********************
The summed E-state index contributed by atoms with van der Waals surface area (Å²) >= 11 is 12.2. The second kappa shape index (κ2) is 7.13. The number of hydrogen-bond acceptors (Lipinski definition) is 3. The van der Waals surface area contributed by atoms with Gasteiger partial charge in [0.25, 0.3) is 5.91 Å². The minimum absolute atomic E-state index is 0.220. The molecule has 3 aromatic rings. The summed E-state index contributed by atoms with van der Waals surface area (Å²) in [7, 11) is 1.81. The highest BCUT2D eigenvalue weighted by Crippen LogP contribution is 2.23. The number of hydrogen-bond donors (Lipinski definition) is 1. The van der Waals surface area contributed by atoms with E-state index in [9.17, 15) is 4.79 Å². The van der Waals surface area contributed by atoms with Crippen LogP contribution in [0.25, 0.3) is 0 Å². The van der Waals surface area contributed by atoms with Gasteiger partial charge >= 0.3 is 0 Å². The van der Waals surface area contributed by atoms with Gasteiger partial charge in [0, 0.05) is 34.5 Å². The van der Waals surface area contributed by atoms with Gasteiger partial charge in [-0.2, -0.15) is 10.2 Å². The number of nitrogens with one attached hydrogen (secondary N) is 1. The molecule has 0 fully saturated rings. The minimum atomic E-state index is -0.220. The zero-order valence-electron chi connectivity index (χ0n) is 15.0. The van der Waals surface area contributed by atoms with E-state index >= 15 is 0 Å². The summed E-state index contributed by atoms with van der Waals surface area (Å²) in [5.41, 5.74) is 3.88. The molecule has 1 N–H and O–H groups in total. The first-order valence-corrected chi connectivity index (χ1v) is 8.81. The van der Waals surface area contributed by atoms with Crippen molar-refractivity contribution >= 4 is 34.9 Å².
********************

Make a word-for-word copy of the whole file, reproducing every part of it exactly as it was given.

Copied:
The summed E-state index contributed by atoms with van der Waals surface area (Å²) >= 11 is 12.2. The second kappa shape index (κ2) is 7.13. The number of hydrogen-bond acceptors (Lipinski definition) is 3. The van der Waals surface area contributed by atoms with Gasteiger partial charge in [0.25, 0.3) is 5.91 Å². The minimum absolute atomic E-state index is 0.220. The molecule has 3 aromatic rings. The summed E-state index contributed by atoms with van der Waals surface area (Å²) in [7, 11) is 1.81. The highest BCUT2D eigenvalue weighted by Crippen LogP contribution is 2.23. The number of hydrogen-bond donors (Lipinski definition) is 1. The van der Waals surface area contributed by atoms with E-state index in [9.17, 15) is 4.79 Å². The van der Waals surface area contributed by atoms with Crippen LogP contribution in [0.25, 0.3) is 0 Å². The van der Waals surface area contributed by atoms with Gasteiger partial charge >= 0.3 is 0 Å². The van der Waals surface area contributed by atoms with Gasteiger partial charge in [0, 0.05) is 34.5 Å². The van der Waals surface area contributed by atoms with Gasteiger partial charge in [-0.2, -0.15) is 10.2 Å². The number of nitrogens with one attached hydrogen (secondary N) is 1. The molecule has 0 fully saturated rings. The minimum atomic E-state index is -0.220. The zero-order valence-electron chi connectivity index (χ0n) is 15.0. The van der Waals surface area contributed by atoms with E-state index >= 15 is 0 Å². The summed E-state index contributed by atoms with van der Waals surface area (Å²) in [5.41, 5.74) is 3.88. The molecule has 1 N–H and O–H groups in total. The first-order valence-corrected chi connectivity index (χ1v) is 8.81. The van der Waals surface area contributed by atoms with Crippen molar-refractivity contribution >= 4 is 34.9 Å².